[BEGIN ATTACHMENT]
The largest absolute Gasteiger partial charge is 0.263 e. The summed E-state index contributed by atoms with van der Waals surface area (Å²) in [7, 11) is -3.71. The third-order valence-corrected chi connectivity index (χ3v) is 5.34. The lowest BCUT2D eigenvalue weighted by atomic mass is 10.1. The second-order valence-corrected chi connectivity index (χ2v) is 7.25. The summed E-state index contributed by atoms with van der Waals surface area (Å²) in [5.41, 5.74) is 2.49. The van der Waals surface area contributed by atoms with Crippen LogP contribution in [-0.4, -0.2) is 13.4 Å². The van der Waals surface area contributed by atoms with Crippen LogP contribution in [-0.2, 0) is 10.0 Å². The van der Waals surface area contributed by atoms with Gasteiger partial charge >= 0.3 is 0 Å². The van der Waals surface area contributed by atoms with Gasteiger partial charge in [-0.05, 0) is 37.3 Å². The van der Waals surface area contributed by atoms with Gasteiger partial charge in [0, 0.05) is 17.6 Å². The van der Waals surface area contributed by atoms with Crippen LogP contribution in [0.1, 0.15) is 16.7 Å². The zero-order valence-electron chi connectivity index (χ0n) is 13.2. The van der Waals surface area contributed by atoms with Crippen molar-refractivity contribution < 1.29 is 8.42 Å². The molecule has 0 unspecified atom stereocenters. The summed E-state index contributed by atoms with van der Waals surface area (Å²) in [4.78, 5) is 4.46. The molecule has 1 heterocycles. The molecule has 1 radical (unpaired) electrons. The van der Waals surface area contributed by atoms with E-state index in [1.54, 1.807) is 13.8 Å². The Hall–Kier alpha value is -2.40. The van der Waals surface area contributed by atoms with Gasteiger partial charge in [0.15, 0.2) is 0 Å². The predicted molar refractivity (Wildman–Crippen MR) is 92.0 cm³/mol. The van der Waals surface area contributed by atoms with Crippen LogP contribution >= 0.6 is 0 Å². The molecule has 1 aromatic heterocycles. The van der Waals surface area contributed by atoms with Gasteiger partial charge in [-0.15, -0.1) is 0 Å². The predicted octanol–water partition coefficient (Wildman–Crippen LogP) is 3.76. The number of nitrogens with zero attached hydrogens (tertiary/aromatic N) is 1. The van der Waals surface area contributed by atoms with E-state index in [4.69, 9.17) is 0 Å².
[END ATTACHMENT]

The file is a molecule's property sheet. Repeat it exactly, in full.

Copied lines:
The largest absolute Gasteiger partial charge is 0.263 e. The summed E-state index contributed by atoms with van der Waals surface area (Å²) in [7, 11) is -3.71. The third-order valence-corrected chi connectivity index (χ3v) is 5.34. The lowest BCUT2D eigenvalue weighted by atomic mass is 10.1. The second-order valence-corrected chi connectivity index (χ2v) is 7.25. The summed E-state index contributed by atoms with van der Waals surface area (Å²) in [5.41, 5.74) is 2.49. The van der Waals surface area contributed by atoms with Crippen LogP contribution in [-0.4, -0.2) is 13.4 Å². The van der Waals surface area contributed by atoms with Crippen LogP contribution in [-0.2, 0) is 10.0 Å². The van der Waals surface area contributed by atoms with Gasteiger partial charge >= 0.3 is 0 Å². The van der Waals surface area contributed by atoms with Gasteiger partial charge in [-0.05, 0) is 37.3 Å². The van der Waals surface area contributed by atoms with Gasteiger partial charge in [0, 0.05) is 17.6 Å². The van der Waals surface area contributed by atoms with Crippen LogP contribution in [0.1, 0.15) is 16.7 Å². The zero-order valence-electron chi connectivity index (χ0n) is 13.2. The van der Waals surface area contributed by atoms with Crippen molar-refractivity contribution < 1.29 is 8.42 Å². The molecule has 0 unspecified atom stereocenters. The summed E-state index contributed by atoms with van der Waals surface area (Å²) in [4.78, 5) is 4.46. The molecule has 1 heterocycles. The molecule has 1 radical (unpaired) electrons. The van der Waals surface area contributed by atoms with E-state index in [1.54, 1.807) is 13.8 Å². The Hall–Kier alpha value is -2.40. The van der Waals surface area contributed by atoms with Gasteiger partial charge in [0.15, 0.2) is 0 Å². The predicted molar refractivity (Wildman–Crippen MR) is 92.0 cm³/mol. The van der Waals surface area contributed by atoms with Crippen LogP contribution >= 0.6 is 0 Å². The molecule has 1 aromatic heterocycles. The van der Waals surface area contributed by atoms with Gasteiger partial charge in [-0.15, -0.1) is 0 Å². The predicted octanol–water partition coefficient (Wildman–Crippen LogP) is 3.76. The number of nitrogens with zero attached hydrogens (tertiary/aromatic N) is 1. The van der Waals surface area contributed by atoms with E-state index in [4.69, 9.17) is 0 Å².